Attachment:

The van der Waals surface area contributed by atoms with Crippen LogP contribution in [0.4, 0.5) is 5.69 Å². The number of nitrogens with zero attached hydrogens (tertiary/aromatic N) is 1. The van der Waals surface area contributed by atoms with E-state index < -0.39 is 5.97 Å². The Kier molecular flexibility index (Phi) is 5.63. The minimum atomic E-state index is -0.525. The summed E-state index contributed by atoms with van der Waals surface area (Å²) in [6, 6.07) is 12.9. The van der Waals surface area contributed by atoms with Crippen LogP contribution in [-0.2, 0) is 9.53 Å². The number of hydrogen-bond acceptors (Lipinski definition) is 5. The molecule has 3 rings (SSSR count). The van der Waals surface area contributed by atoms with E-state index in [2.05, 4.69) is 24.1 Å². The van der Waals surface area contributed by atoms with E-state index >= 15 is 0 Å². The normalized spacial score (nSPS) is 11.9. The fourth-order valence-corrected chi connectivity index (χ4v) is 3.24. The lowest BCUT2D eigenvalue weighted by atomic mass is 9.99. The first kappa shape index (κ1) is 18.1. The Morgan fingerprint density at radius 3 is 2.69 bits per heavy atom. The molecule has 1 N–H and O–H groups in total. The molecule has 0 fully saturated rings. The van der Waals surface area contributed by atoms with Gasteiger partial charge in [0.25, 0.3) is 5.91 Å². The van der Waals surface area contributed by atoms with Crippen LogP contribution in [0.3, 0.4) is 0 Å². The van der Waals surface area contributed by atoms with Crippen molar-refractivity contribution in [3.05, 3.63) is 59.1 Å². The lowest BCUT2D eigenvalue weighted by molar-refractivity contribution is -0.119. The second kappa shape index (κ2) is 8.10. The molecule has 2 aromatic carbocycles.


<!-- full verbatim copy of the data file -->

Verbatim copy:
The van der Waals surface area contributed by atoms with Crippen LogP contribution in [0.4, 0.5) is 5.69 Å². The number of nitrogens with zero attached hydrogens (tertiary/aromatic N) is 1. The van der Waals surface area contributed by atoms with E-state index < -0.39 is 5.97 Å². The Kier molecular flexibility index (Phi) is 5.63. The minimum atomic E-state index is -0.525. The summed E-state index contributed by atoms with van der Waals surface area (Å²) in [6, 6.07) is 12.9. The van der Waals surface area contributed by atoms with Crippen LogP contribution in [-0.2, 0) is 9.53 Å². The number of hydrogen-bond acceptors (Lipinski definition) is 5. The molecule has 3 rings (SSSR count). The van der Waals surface area contributed by atoms with E-state index in [2.05, 4.69) is 24.1 Å². The van der Waals surface area contributed by atoms with E-state index >= 15 is 0 Å². The normalized spacial score (nSPS) is 11.9. The fourth-order valence-corrected chi connectivity index (χ4v) is 3.24. The lowest BCUT2D eigenvalue weighted by atomic mass is 9.99. The first kappa shape index (κ1) is 18.1. The Morgan fingerprint density at radius 3 is 2.69 bits per heavy atom. The molecule has 1 N–H and O–H groups in total. The molecule has 0 fully saturated rings. The van der Waals surface area contributed by atoms with Gasteiger partial charge in [0.25, 0.3) is 5.91 Å². The van der Waals surface area contributed by atoms with Crippen LogP contribution in [0.3, 0.4) is 0 Å². The van der Waals surface area contributed by atoms with Crippen molar-refractivity contribution in [3.05, 3.63) is 59.1 Å². The lowest BCUT2D eigenvalue weighted by molar-refractivity contribution is -0.119. The second kappa shape index (κ2) is 8.10. The molecule has 2 aromatic carbocycles.